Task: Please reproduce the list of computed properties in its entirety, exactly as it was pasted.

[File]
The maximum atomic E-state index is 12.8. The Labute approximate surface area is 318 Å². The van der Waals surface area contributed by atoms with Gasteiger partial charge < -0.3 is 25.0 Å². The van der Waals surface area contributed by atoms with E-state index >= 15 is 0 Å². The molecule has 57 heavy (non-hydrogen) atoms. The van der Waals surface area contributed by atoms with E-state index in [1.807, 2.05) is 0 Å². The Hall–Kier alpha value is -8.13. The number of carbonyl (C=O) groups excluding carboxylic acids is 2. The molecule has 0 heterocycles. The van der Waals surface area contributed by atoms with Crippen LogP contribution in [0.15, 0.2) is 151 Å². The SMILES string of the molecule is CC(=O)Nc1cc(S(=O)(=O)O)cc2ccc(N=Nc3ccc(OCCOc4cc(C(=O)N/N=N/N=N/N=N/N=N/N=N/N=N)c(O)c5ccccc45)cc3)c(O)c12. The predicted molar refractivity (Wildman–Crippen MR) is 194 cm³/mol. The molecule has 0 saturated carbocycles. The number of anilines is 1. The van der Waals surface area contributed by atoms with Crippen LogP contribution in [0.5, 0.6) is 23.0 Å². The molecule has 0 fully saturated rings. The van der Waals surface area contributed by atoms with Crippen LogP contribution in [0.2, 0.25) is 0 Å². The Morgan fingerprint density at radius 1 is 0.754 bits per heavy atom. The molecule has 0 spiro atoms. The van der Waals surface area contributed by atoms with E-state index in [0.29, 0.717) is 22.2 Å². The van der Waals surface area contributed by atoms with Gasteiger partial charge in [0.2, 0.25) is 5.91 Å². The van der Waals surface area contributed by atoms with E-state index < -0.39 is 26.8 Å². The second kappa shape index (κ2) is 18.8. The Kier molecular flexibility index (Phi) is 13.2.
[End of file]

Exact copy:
The maximum atomic E-state index is 12.8. The Labute approximate surface area is 318 Å². The van der Waals surface area contributed by atoms with Gasteiger partial charge < -0.3 is 25.0 Å². The van der Waals surface area contributed by atoms with E-state index >= 15 is 0 Å². The molecule has 57 heavy (non-hydrogen) atoms. The van der Waals surface area contributed by atoms with E-state index in [1.807, 2.05) is 0 Å². The Hall–Kier alpha value is -8.13. The number of carbonyl (C=O) groups excluding carboxylic acids is 2. The molecule has 0 heterocycles. The van der Waals surface area contributed by atoms with Crippen LogP contribution in [0.15, 0.2) is 151 Å². The SMILES string of the molecule is CC(=O)Nc1cc(S(=O)(=O)O)cc2ccc(N=Nc3ccc(OCCOc4cc(C(=O)N/N=N/N=N/N=N/N=N/N=N/N=N)c(O)c5ccccc45)cc3)c(O)c12. The predicted molar refractivity (Wildman–Crippen MR) is 194 cm³/mol. The molecule has 0 saturated carbocycles. The number of anilines is 1. The van der Waals surface area contributed by atoms with Crippen LogP contribution in [0.5, 0.6) is 23.0 Å². The molecule has 0 fully saturated rings. The van der Waals surface area contributed by atoms with Crippen LogP contribution in [0.2, 0.25) is 0 Å². The Morgan fingerprint density at radius 1 is 0.754 bits per heavy atom. The molecule has 0 spiro atoms. The van der Waals surface area contributed by atoms with E-state index in [0.29, 0.717) is 22.2 Å². The van der Waals surface area contributed by atoms with Gasteiger partial charge in [0.2, 0.25) is 5.91 Å². The van der Waals surface area contributed by atoms with E-state index < -0.39 is 26.8 Å². The second kappa shape index (κ2) is 18.8. The Kier molecular flexibility index (Phi) is 13.2.